“It’s a really good team and solid board leadership, so that feels good,” she said. “It feels like a time of stability here at the school district, and I look forward to that continuing into the new year and the years that follow.”

One of the biggest things happening at the district this year was the progress of the ongoing capital project. Moritz noted the new parking lots, lighting plans and the P-TECH academy as some highlights.

“From that perspective, we’ve seen a lot of great improvements to our buildings and grounds,” she added.

After about four years since arriving at the district, Moritz said it’s been nice to finally feel settled in and to have the district at a place of stability.

“And our students really have been remarkable, so I think it’s a good time here in Springville,” she said.

IN THE VILLAGE, Mayor Bill Krebs said 2019 included a $600,000 project on Newman and Maple streets was completed, including bridge construction, which received state funding for pedestrian and bicycle improvements.

“That was a big project for us,” he said. “And that included grants from the New York State DOT.”

Another project was the drilling of a new well by the high school, which takes the place of the first well in the village right next to it.

“Of course, our digester cover ruptured, and we began the repair of that, but the rupture itself was a big event,” Krebs said. “And we have a new Superintendent of Public Works, Duane Boberg.”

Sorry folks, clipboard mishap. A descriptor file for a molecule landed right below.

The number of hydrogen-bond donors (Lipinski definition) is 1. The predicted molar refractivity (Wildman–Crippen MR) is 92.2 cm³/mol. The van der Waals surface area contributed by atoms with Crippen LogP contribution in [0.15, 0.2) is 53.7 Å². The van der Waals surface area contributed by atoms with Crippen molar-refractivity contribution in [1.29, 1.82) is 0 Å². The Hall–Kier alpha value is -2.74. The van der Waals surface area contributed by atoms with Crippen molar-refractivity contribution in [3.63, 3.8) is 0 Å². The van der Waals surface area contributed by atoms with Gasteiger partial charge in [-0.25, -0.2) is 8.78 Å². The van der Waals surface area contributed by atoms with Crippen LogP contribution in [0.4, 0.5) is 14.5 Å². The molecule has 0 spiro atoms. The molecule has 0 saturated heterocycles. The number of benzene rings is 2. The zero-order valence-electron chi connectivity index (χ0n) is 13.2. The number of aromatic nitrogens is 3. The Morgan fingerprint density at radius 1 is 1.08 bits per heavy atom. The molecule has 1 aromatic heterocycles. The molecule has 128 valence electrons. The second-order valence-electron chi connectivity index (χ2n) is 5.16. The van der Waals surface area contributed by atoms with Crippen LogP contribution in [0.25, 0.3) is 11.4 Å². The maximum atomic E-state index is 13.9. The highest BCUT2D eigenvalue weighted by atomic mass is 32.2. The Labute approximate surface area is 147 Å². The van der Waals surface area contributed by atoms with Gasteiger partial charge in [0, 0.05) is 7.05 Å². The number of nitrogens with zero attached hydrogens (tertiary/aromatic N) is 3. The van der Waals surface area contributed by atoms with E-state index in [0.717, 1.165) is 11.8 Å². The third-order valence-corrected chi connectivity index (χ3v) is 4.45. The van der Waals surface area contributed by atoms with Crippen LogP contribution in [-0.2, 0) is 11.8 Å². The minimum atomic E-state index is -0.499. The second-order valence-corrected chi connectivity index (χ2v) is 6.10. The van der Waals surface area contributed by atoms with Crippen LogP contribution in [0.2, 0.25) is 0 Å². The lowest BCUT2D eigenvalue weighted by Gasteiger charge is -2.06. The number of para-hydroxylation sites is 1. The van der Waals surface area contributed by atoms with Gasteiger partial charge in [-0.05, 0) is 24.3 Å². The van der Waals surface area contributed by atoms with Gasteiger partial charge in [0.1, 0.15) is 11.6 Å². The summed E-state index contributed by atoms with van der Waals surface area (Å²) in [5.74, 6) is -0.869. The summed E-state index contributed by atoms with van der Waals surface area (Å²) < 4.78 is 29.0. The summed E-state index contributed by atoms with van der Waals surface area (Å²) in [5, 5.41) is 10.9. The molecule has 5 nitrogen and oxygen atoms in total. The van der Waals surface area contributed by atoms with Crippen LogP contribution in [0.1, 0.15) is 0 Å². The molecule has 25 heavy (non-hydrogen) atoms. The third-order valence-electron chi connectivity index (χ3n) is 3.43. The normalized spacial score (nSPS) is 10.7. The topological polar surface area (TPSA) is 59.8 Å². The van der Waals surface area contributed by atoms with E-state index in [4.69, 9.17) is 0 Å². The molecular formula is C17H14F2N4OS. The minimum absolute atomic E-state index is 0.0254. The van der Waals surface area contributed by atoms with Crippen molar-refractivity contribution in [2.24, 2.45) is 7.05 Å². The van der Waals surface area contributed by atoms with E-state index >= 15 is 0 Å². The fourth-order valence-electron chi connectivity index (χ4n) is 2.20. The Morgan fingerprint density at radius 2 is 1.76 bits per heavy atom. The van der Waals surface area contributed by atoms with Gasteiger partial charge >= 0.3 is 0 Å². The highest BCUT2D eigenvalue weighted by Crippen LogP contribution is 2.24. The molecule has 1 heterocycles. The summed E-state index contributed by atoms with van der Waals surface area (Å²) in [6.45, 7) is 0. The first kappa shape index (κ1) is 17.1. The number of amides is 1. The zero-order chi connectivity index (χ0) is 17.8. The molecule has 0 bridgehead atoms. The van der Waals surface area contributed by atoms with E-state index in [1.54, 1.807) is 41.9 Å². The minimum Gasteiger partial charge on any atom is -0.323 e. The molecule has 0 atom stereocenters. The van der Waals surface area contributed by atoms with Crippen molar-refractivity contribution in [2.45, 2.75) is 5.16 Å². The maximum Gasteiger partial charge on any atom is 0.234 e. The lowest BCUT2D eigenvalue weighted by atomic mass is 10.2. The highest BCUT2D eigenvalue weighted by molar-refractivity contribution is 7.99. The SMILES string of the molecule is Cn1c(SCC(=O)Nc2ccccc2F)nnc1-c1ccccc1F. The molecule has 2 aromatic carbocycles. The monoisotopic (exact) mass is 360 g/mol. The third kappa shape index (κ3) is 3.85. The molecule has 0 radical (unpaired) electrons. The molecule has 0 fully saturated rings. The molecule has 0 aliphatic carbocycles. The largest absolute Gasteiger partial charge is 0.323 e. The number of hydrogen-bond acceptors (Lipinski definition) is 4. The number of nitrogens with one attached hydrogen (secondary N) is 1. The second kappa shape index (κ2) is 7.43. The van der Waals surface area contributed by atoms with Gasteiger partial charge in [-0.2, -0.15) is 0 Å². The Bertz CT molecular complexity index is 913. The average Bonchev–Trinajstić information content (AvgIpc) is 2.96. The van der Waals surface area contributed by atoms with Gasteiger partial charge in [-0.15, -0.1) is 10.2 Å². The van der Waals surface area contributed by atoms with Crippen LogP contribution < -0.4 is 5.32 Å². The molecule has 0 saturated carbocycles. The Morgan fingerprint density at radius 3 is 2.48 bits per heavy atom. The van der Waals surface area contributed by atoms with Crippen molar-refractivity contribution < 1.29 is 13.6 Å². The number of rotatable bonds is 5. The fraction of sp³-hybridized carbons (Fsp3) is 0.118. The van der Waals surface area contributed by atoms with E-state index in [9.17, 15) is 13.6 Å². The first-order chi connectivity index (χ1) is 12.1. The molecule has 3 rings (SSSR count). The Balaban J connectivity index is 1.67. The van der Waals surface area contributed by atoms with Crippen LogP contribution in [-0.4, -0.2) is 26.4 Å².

In Heritage Park off of Franklin Street, Krebs said a wind sculpture art project was installed, called the Spirit of Spring Brook, the creek that runs through the village and its namesake. The Thursdays, Downtown project featured live music in the park during the summer in partnership with Concord and the Springville Center for the Arts.

“The village also permitted snowmobile use, regulated by the Snowmobile Club of Boston, on our portion of the Erie-Catt Rail Trail, which is the Pop Warner Trail,” he said.
Looking forward to 2020, Krebs said there will be elections in March for three new trustees to the Village Board, as well as one judge. The election this year is on Wednesday, March 18, which is moved from Tuesday, March 17, St. Patrick’s Day, as part of a New York state law.

For infrastructure projects, Krebs said there will be an electric project for improvements to the North Street substation, including the implementation of a SCADA system, which is a computerized balancing system for the load.

“And of course we’re going to replace the digester cover and the component parts in there that need to be replaced,” he added. “That’s going to be happening pretty soon at the wastewater treatment plant.”

Also in the new year, Krebs said the village is planning to update its tree replacement code in the village to redefine the placement of trees in the right-of-ways, parks and other public places.

“And we will continue the flower and streetscape management of our village center and our parks, including the partnership with the Springville Center for the Arts for the placement of public art in the village,” he added.